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Sporting Life is betting that, even in a shaky economy, its customers will continue to shell out $2,300 for a Vist parka or $530 for ski goggles with GPS.Peter Power/The Globe and Mail

Prem Watsa has made another addition to his stable of retailers, purchasing 75 per cent of high-end merchant Sporting Life Inc.

The latest push into the sector from Mr. Watsa's Fairfax Financial Holdings Ltd. represents a bullish outlook for the retail industry that is at odds with its exceptionally pessimistic expectations for the broader economy. It also comes at a time when most economists expect consumer spending to be sluggish.

Few people are forecasting as much economic doom and gloom as Mr. Watsa, who predicts a lengthy period of Japan-style deflation. Fairfax's outlook for the stock market is so negative that, as of the end of September, it had hedged more than 100 per cent of its stock exposure (which means it is essentially betting that the market will go down).

Mr. Watsa has made some highly successful financial bets, including prescient investments prior to the subprime mortgage crisis, leaving Fairfax flush with cash to invest.

So the company's decision to push into retail, at a time when consumers are generally regarded as being in too much debt and expected to cut their spending in the coming years, is being noticed.

There's a simple explanation, Mr. Watsa says: Fairfax is finding a few gems that just happen to be in the retail sector.

"We are not so much focused specifically on retailers as we are on well-managed, profitable franchises with a long track record of generating significant free cash flow," he said.

Sporting Life, a high-end fashion and sporting goods retailer that is more than 30 years old, had been privately owned by co-founders David Russell, his wife Patti, and Brian McGrath. They will continue to own the remaining 25 per cent of the company.

Other moves that Fairfax is making in this area include its recent $71-million takeover bid for Prime Restaurants Inc. , which owns chains such as East Side Mario's and Casey's, and its purchase this summer of family-owned retailer William Ashley China. It also amassed a stake in the Brick Group Income Fund, the furniture retailer that is now called Brick Ltd.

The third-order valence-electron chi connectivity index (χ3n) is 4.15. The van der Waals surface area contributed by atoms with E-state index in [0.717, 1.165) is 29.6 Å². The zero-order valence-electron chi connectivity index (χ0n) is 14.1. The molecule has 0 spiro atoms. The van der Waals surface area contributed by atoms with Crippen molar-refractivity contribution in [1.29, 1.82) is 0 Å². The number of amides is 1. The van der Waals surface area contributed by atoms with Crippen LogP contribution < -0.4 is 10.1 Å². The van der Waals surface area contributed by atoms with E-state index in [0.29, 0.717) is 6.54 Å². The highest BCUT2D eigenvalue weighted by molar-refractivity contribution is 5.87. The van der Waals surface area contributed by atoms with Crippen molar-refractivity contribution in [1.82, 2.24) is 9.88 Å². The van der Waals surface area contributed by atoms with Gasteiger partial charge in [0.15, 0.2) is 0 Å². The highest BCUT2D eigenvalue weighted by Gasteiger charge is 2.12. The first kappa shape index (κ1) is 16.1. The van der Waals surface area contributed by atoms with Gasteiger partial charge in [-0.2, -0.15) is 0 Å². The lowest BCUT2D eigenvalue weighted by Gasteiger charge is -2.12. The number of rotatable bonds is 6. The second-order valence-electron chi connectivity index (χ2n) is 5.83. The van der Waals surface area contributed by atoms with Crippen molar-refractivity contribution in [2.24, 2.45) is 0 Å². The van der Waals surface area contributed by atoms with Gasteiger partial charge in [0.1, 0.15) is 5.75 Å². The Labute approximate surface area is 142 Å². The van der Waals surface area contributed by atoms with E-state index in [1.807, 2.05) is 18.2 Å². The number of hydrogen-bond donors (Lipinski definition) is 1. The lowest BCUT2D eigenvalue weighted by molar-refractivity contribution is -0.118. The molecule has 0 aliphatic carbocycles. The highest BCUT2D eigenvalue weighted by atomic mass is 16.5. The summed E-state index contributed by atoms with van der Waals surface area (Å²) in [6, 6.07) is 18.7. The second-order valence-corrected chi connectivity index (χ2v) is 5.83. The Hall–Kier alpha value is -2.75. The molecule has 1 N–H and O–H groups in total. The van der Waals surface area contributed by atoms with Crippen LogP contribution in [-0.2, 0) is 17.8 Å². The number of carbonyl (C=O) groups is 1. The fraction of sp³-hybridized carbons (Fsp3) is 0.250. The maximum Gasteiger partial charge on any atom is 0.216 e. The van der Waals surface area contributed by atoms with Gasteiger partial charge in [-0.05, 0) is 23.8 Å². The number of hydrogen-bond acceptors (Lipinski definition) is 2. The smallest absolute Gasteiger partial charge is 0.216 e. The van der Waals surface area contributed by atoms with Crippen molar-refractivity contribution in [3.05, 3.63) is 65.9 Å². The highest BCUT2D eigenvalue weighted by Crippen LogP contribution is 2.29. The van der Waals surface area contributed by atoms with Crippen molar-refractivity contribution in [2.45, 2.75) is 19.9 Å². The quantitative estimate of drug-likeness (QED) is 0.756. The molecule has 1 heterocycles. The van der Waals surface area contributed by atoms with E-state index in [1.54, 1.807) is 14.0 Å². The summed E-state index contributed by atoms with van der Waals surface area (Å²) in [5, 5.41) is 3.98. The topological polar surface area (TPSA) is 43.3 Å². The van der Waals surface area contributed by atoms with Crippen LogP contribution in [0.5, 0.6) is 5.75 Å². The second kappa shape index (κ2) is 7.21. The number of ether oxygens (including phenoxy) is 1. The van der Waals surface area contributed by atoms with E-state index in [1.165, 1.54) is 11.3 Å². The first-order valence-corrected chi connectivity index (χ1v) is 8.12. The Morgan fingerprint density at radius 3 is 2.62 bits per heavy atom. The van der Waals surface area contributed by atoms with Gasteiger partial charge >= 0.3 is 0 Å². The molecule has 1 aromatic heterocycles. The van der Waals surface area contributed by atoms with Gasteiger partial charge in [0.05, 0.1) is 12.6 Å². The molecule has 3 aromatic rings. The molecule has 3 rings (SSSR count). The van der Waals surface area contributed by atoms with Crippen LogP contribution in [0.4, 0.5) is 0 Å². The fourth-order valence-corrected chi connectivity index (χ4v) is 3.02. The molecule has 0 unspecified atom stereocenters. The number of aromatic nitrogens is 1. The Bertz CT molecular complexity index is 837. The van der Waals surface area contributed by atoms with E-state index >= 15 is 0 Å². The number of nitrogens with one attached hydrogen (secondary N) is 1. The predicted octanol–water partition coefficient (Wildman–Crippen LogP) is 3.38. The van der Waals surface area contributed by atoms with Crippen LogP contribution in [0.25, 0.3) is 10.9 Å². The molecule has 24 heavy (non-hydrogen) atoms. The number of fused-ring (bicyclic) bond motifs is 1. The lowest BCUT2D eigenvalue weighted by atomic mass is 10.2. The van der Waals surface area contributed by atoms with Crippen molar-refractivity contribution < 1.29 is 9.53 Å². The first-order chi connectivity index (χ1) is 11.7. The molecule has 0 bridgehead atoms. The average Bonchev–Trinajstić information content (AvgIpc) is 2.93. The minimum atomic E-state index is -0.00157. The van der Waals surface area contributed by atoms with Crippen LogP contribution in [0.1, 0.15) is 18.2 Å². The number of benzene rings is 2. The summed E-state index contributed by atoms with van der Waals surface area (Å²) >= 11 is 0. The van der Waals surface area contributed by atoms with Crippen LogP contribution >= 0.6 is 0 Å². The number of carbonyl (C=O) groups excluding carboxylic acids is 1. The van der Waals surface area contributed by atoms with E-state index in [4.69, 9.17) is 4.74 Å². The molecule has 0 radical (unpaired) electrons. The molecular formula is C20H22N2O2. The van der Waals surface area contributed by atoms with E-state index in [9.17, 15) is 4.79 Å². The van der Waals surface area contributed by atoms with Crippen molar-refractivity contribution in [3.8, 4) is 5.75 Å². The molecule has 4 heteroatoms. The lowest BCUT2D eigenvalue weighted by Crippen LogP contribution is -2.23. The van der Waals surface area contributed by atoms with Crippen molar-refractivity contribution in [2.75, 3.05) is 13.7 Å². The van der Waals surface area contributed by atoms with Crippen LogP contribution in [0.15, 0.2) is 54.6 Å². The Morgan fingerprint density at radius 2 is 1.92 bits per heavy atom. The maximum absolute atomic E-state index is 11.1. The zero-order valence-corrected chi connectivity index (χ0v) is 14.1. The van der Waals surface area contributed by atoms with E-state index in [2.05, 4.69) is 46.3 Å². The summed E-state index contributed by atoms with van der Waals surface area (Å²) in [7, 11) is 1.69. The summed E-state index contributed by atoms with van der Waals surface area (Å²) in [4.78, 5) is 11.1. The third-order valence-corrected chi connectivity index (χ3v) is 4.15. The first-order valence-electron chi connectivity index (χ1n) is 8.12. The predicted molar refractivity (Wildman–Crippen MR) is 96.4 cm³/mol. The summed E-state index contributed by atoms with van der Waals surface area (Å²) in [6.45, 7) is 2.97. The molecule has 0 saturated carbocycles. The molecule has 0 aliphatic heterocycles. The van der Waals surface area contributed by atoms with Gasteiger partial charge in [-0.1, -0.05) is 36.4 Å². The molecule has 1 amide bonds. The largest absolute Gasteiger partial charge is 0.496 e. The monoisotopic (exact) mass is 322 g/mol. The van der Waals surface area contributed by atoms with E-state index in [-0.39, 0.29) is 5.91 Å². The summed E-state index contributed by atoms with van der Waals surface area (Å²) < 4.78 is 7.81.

Fairfax has established a track record of making large investments in mid-sized Canadian companies, and those are often in sectors that are struggling. It made recent gambles in both the media business and the pulp and paper industry.

But the retail sector isn't believed to have hit a bottom. And the high-end segment, in which Sporting Life operates, has recovered much faster than the lower market.

Sporting Life is profitable with sales of under $100-million, up 10 per cent in 2010, its owners say. Other upscale retailers, such as men's clothier Harry Rosen, have also enjoyed healthy sales gains this year.

Overall, retail sales in Canada are expected to pick up between 2 per cent and 3 per cent in 2012, about the same as in 2011, according to estimates from Darren Kirk, a vice-president at Moody's Investors Service.

Fairfax can sometimes be an activist investor, working to help restructure a company in which it has invested. It has become the biggest shareholder of pulp and paper firms Fibrek Inc. (formerly SFK Pulp Fund) and AbitibiBowater , and has found itself in the middle of a bitter dispute between the two firms after agreeing to tender its Fibrek shares to Resolute's hostile bid for the firm.

But in the case of Sporting Life, Fairfax's funds will be used to support a national expansion of the retail chain under its current owners, they said. They plan to branch out beyond their four stores in Ontario to 10 to 15 stores in the next decade or more.